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Assuming I stick to my schedule, this Sunday I’ll publish my 100th post. (Actually it’s my 101st, but there was a post that I deleted before anybody could read it because it was stupid, so it doesn’t count.)

I think now is as good a time as any to take a look back, and think ahead about the future.

I started this blog almost a year ago, basically out of spite. I was mad at my boss and decided to show my displeasure by no longer coming in an hour early to catch up on email before the morning meetings. (I also stopped attending the morning meetings, because I was catching up on emails. So take that, Boss! Even better, I still won an award for my good work, and the one time someone asked me about my attendance at morning meetings I threw such a fit that they never asked again, so really it was a win-win for me all around.)

Continue reading “Milestones”

Kaitlin’s Chinese Courtyard

Kaitlin’s Chinese Courtyard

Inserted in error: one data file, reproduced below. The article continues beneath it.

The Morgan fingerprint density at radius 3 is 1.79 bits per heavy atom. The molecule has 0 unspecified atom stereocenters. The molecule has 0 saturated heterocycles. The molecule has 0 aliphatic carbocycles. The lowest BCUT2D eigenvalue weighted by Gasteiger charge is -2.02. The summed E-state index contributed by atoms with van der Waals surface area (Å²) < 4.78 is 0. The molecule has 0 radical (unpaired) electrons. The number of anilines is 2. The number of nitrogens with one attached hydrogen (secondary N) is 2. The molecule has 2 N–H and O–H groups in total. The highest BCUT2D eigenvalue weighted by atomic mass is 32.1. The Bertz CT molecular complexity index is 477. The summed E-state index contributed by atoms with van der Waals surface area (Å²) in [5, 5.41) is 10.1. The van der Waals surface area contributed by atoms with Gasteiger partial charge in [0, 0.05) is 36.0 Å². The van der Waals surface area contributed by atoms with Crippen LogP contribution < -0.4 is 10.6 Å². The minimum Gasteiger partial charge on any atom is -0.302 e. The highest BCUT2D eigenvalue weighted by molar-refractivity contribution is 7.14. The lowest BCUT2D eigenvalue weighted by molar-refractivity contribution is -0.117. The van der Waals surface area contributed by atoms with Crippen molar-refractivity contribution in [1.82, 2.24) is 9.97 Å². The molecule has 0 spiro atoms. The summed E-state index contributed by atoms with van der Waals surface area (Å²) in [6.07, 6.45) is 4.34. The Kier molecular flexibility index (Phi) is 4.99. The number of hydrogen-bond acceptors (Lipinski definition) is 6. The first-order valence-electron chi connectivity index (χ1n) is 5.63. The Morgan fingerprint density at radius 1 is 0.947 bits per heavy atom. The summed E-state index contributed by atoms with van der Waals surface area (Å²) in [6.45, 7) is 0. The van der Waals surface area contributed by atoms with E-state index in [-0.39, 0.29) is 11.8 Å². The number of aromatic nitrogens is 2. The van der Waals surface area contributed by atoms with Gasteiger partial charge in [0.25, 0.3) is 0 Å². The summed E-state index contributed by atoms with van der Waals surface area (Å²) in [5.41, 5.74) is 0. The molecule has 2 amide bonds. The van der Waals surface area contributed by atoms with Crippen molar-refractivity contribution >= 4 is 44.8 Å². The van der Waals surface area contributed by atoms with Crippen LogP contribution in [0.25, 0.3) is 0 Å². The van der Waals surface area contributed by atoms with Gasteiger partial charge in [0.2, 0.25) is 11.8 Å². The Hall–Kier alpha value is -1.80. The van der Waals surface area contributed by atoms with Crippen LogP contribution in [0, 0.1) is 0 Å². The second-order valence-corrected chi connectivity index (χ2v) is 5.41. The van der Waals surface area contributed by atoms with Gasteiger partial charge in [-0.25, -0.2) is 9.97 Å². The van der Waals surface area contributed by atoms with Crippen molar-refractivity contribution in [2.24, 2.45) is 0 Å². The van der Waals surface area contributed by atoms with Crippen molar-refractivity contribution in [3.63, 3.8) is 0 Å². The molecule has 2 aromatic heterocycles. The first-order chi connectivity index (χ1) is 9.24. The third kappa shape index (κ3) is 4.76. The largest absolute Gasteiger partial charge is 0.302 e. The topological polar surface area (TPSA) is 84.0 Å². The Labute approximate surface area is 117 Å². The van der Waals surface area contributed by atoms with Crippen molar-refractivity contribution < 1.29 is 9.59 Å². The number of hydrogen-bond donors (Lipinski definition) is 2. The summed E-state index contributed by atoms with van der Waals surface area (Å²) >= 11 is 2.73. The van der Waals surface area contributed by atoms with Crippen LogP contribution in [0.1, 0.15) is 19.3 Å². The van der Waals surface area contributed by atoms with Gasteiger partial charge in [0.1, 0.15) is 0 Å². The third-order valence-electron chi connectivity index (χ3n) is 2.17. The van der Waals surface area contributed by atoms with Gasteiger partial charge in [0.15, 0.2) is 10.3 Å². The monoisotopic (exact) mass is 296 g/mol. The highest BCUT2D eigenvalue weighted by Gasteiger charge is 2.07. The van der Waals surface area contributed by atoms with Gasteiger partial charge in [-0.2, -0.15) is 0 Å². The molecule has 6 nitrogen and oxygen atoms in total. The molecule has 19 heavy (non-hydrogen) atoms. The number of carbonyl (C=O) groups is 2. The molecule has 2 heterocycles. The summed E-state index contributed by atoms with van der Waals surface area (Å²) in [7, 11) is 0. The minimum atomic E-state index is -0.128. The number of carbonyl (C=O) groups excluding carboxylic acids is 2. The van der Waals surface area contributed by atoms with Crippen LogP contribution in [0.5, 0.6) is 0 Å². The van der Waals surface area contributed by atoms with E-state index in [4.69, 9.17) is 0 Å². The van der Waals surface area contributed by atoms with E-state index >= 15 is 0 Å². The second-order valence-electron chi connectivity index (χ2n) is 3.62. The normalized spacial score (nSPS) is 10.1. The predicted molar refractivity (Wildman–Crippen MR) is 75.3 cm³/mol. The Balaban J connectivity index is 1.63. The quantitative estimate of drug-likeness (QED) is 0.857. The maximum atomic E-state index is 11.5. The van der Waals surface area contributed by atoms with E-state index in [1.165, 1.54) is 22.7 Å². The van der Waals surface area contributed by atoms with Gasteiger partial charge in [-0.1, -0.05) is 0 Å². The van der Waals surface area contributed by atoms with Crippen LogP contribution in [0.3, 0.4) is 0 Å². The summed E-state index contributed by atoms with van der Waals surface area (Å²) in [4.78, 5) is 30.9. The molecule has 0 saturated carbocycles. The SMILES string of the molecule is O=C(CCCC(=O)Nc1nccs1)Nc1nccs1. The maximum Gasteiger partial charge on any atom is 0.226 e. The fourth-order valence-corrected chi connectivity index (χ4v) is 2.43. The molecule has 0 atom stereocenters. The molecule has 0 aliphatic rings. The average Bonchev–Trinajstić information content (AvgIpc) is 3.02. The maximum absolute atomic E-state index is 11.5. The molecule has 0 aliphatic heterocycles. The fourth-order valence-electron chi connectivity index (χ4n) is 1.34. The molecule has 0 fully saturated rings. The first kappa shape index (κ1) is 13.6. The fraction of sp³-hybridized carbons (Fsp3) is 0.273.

On their second day in the new house a couple of things happened that, while noteworthy at the time, took on a special significance in hindsight. The first was the trio of apple cores placed in the mailbox to ooze apple juice onto the circulars.

“Maybe a squirrel put them there,” Kaitlin said. Yvonne raised an eyebrow. “Maybe it was an accident,” she tried again. One apple core might–might–get swooped up in the mail and deposited accidentally, but three? “Maybe some kids put it there. Maybe they’ve been using that mailbox as a convenient trash can for a long time. They might not know anyone lives here now.”

Yvonne didn’t say anything but kept her skeptical eyebrow arched as she carried the apples and mail to the kitchen. The mail was all junk anyway. The apples had more juice in them than any apples she’d ever seen before, though to be fair she was never really fond of apples. She was about to toss the cores into the trash when Kaitlin chirped, “Compost!” Yvonne carried out them back to the compost tumbler. Along the way she wondered if she could compost the mail, too. It was just paper, after all, though probably mixed in with some deadly-toxic chemical that saved the printers a few pennies per pound.

Continue reading “Kaitlin’s Chinese Courtyard”